Distributed denial of service attack (DDoS) definition
A distributed denial of service (DDoS) attack is a malicious attempt to make an online service unavailable to users, usually by temporarily interrupting or suspending the services of its hosting server.
A DDoS attack is launched from numerous compromised devices, often distributed globally in what is referred to as a botnet. It is distinct from other denial of service (DoS) attacks, in that it uses a single Internet-connected device (one network connection) to flood a target with malicious traffic. This nuance is the main reason for the existence of these two, somewhat different, definitions.
This is part of an extensive series of guides about Cybersecurity.
“And that concludes our DDoS party: Escapist Magazine, Eve Online, Minecraft, League of Legends + 8 phone requests.” Tweeted by LulzSec – June 14, 2011, 11:07PM
Broadly speaking, DoS and DDoS attacks can be divided into three types:
Common DDoS attacks types
Some of the most commonly used DDoS attack types include:
A UDP flood, by definition, is any DDoS attack that floods a target with User Datagram Protocol (UDP) packets. The goal of the attack is to flood random ports on a remote host. This causes the host to repeatedly check for the application listening at that port, and (when no application is found) reply with an ICMP ‘Destination Unreachable’ packet. This process saps host resources, which can ultimately lead to inaccessibility.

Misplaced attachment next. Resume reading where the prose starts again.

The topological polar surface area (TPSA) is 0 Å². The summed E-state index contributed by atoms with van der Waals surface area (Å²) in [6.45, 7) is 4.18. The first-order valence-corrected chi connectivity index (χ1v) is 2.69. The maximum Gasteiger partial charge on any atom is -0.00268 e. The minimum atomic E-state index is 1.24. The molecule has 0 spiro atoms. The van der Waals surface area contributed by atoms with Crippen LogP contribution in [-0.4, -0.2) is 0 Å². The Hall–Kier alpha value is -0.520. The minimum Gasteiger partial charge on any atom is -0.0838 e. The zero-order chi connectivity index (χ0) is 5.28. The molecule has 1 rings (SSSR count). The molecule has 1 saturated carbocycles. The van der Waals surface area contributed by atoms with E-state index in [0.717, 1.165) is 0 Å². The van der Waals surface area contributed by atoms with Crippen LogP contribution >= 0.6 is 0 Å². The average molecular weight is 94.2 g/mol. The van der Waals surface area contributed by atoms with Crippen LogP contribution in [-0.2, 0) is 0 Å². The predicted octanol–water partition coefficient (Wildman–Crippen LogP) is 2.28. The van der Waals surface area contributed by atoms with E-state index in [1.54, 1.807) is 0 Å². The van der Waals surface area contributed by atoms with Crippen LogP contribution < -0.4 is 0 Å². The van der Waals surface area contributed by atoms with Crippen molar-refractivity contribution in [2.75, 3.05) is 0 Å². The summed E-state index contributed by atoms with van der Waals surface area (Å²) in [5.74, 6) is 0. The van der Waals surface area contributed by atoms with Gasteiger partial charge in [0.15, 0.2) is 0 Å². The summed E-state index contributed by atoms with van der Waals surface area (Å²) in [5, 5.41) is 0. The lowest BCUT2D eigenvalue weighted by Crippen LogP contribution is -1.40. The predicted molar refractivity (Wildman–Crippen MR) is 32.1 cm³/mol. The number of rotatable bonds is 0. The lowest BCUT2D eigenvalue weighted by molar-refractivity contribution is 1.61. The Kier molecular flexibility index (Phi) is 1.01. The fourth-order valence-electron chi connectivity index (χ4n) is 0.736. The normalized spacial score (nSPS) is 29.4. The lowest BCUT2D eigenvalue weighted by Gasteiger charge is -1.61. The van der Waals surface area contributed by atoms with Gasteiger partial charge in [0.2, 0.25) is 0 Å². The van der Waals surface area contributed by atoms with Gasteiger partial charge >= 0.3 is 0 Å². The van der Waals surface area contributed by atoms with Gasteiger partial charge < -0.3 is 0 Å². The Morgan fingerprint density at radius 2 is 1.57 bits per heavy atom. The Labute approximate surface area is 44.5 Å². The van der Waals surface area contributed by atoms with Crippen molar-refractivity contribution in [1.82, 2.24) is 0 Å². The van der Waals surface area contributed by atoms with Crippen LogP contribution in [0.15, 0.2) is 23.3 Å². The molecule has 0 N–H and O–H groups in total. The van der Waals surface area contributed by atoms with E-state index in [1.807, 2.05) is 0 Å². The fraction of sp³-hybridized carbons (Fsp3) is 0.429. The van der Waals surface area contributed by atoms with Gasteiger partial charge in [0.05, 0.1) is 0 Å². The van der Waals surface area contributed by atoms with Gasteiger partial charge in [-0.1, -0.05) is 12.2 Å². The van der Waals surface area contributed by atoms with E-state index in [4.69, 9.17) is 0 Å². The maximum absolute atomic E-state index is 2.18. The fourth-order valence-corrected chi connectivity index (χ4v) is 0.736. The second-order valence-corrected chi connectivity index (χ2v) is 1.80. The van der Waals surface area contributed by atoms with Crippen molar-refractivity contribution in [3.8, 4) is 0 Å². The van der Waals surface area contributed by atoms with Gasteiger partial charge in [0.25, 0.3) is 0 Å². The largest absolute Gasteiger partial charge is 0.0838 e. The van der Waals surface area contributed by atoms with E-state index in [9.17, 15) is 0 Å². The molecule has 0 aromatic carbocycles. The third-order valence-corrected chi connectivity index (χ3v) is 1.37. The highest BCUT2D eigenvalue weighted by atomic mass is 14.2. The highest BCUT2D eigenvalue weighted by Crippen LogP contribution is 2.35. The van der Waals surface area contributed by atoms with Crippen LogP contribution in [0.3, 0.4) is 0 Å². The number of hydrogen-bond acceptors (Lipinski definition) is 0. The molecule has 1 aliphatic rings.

Similar in principle to the UDP flood attack, an ICMP flood overwhelms the target resource with ICMP Echo Request (ping) packets, generally sending packets as fast as possible without waiting for replies. This type of attack can consume both outgoing and incoming bandwidth, since the victim’s servers will often attempt to respond with ICMP Echo Reply packets, resulting a significant overall system slowdown.